Before you know it, pheasant hunting season will be upon us. Fields will be speckled with hunters dressed in bright orange while bird dogs zig-zag through tall grasses in front of them. You’ll hear the sounds of dogs barking, owners giving commands, pheasants making peeping sounds and if you’re lucky, a few volleys of shots being fired. Yes, this is an amazing experience and one I really love, but have you ever thought of all the work that goes into preserving land, referred to as Conservation Reserve Program (CRP) Fields, with ring-necked pheasant habitats?
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Before launching in to the importance of CRP fields, let’s look at the history of pheasants in America. Pheasants were first introduced to the U.S. in the late 1800s and early 1900s from Asia. Often found in small flocks, these upland birds typically adapt to seasonal changes rather than migrate. Although they are able to fly fast in short distances, they are usually found running.
Typically, pheasants roost in trees or dense shrubs during spring and summer. In the fall, they’re often found in forested wetlands, farm fields and weedy areas. In the winter, they seek cover in thick cattails, switch grass or shelterbelts (long bands of trees and shrubs bordering fields to block wind and snow.)
Available nesting cover is one of the most significant factors for pheasant populations. Ideal nesting cover consists of a secure area that provides overhead and horizontal concealment from predators. The area should also be free from human and weather related disturbances.
A hen usually produces a clutch of about 12 eggs which incubate for about 23 days. Hens with broods will stay together until early autumn. They usually move into fields with flowering plants. These plants attract insects which are protein-rich, an important food source for growing chicks.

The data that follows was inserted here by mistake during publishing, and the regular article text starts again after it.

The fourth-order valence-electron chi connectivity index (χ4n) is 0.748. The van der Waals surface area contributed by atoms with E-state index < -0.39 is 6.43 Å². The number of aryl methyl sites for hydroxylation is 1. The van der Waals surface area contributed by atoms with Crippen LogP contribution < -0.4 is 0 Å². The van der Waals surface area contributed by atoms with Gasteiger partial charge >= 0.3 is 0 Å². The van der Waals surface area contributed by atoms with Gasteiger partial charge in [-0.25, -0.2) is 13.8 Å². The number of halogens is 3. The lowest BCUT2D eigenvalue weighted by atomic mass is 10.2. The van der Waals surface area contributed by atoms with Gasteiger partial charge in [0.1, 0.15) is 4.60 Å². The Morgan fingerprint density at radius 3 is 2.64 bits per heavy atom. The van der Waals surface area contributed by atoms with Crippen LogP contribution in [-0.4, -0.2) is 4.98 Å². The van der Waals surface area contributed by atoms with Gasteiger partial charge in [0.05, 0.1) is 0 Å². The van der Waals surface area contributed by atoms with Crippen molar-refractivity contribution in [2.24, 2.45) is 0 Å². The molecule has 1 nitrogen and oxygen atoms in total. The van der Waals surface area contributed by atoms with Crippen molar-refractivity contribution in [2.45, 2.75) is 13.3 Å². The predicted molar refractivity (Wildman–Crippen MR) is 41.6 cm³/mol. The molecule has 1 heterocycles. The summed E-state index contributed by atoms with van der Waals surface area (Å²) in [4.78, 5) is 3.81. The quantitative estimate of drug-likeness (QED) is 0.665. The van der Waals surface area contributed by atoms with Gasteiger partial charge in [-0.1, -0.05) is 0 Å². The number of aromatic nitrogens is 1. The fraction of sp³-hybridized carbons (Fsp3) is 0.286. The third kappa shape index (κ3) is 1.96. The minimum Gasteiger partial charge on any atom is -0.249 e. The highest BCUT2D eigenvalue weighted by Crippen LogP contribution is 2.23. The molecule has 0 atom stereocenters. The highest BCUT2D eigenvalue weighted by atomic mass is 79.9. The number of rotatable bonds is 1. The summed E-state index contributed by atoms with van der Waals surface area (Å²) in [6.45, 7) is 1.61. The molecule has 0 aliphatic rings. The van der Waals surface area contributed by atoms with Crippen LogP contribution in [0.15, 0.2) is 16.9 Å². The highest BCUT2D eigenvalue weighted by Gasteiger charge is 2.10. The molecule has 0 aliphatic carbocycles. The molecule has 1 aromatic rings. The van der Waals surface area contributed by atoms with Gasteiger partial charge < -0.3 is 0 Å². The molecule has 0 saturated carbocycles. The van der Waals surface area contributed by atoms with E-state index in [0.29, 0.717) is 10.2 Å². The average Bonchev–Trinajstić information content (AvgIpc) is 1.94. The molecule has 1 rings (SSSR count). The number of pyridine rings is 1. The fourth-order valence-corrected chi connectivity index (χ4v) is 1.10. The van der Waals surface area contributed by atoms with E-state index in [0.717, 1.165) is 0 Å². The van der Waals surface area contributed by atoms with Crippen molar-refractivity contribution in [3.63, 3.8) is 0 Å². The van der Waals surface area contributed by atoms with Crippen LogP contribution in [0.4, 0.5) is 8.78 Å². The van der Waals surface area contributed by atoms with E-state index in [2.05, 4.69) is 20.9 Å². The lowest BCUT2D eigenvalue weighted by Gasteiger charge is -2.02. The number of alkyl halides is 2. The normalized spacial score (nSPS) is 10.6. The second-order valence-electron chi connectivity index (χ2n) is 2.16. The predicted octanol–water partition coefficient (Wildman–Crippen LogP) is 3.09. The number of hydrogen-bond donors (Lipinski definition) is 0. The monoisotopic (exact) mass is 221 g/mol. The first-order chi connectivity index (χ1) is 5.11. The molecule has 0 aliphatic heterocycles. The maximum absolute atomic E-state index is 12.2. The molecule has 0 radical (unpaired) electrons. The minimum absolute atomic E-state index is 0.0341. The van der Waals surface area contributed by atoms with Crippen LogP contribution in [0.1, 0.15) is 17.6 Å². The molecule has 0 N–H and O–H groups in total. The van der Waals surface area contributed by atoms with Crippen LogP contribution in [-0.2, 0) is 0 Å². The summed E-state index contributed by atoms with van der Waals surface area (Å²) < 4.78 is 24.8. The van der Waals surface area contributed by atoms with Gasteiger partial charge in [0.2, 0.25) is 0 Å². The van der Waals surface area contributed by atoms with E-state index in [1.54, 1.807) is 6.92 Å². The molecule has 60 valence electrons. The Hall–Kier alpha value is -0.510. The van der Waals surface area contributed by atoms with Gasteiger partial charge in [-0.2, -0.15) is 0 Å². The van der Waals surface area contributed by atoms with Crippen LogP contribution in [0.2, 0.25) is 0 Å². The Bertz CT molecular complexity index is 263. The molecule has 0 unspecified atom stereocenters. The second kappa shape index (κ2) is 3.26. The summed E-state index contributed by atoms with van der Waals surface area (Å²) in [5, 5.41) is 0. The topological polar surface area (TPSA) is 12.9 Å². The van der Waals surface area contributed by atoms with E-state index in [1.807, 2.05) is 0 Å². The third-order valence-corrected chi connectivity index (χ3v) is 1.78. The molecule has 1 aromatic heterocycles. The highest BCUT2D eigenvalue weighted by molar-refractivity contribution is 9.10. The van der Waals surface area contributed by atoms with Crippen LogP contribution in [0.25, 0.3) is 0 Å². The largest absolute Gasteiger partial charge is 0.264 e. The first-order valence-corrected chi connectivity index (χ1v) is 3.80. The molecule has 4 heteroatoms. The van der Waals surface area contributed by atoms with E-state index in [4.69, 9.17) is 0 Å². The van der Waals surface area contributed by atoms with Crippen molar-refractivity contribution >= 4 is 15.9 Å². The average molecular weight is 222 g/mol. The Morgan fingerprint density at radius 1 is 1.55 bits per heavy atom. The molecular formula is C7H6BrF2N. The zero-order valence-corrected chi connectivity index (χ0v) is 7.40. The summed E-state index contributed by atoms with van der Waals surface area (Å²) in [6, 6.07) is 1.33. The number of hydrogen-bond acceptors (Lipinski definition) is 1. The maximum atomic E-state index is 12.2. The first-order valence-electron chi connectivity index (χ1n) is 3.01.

In fall and winter, pheasants eat seeds, grasses, leaves, roots, wild fruits, nuts and insects. During spring and summer their diet often consists of more insects and greens. They can be found foraging in grasslands, fields of hay, woodland edges, and other brush filled areas. Pheasants scratch and dig with their short heavy bills to pick food off the ground. They also may forage in shrubs or trees for fruit and leaves.
During my hunt last year at Upland in Hunts, a wonderful site in Kansas, I learned how CRP fields provide habitat for pheasants during all stages of their life cycle. The CRP is a land conservation program administered by the Farm Service Agency (FSA). A part of the CRP, called The Upland Bird Habitat Buffer Initiative, gives landowners a way to use small portions of their lands to create bird habitat while still farming. Farmers create habitat buffers, which are patches and corridors along cropland, to promote easy wildlife movement across agricultural landscapes. Northern bobwhite quail and ring-necked pheasants, along with other grassland dependent birds, thrive in these habits.
For more information on pheasants and CRP fields check out the Pheasants Forever website here.
For those interested in pheasant hunting, check the state wildlife agency of the state where you are traveling.